For many years after the introduction of the iPad, it was released like clockwork in the Spring. Since the K–12 buying season is also in the Spring, it was a perfect time for schools to make bulk purchases of the iPad. Now that Apple has shifted the iPad release schedule to the fall, schools are left buying devices that will be replaced by the time they’re in students’ hands.

About Making The Grade: Every Saturday, Bradley Chambers publishes a new article about Apple in education. He has been managing Apple devices in an education environment since 2009. Through his experience deploying and managing 100s of Macs and 100s of iPads, Bradley will highlight ways in which Apple’s products work at scale, stories from the trenches of IT management, and ways Apple could improve its products for students.

When schools evaluate purchase options, they want to get the absolute best device for the money so it can last a long time. When schools are buying technology that will be a year old by the time it’s in students’ hands, it does lower its life span just a bit. Schools generally purchase all of the new equipment for the upcoming school year in the Spring, so the IT staff can work to deploy it over the summer, and then it will be given to students when school starts up in August/September.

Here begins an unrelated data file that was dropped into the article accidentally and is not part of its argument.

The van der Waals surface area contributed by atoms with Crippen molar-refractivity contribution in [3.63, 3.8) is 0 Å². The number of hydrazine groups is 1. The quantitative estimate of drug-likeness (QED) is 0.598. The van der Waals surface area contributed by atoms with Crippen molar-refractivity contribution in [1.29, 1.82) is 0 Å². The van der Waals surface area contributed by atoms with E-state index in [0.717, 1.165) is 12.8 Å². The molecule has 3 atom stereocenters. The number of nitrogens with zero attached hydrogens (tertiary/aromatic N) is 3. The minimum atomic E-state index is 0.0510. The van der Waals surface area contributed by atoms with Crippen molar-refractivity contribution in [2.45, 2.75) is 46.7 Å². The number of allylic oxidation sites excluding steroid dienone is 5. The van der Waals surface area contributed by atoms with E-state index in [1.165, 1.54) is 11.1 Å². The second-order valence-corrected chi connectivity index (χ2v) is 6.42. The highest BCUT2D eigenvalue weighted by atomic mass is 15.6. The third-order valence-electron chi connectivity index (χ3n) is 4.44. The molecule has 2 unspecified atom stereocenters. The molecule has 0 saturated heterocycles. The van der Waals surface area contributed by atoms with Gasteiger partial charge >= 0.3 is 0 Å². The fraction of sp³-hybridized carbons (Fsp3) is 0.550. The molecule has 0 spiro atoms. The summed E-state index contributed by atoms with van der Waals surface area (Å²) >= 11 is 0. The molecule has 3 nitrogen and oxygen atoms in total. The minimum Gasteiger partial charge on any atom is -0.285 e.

Why isn’t Apple releasing iPads in the Spring?

Apple generally doesn’t discount the iPad past it’s standard $299 educating pricing. Still, that same pricing can often be found on Amazon, so it’s not about being able to offer the lowest price possible by selling schools older hardware. Apple generally offers flexibility with bulk purchases when including AppleCare, so they aren’t discounting the iPad down to $249 on bulk purchases.

Currently, the 8th generation iPad is on a 6- to 8-week delay from Apple’s education store, so it’s possible Apple doesn’t release the newest iPads in the Spring due to the difficulties of meeting all the orders need on a brand new product. When schools place bulk orders, they generally expect them in a few weeks to begin setting up with their mobile device management system. If something happened and Apple couldn’t meet the order in a reasonable timeline, the backlash would be immense. Even a month’s delay could derail thousands of iPad projects across the world.

Since most schools are buying the iPad that was released the previous year, Apple has a significant ramp-up time with production ahead of the education buying season to quickly meet all of their demands.

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About the Author

Bradley Chambers

Bradley lives in Chattanooga, TN.

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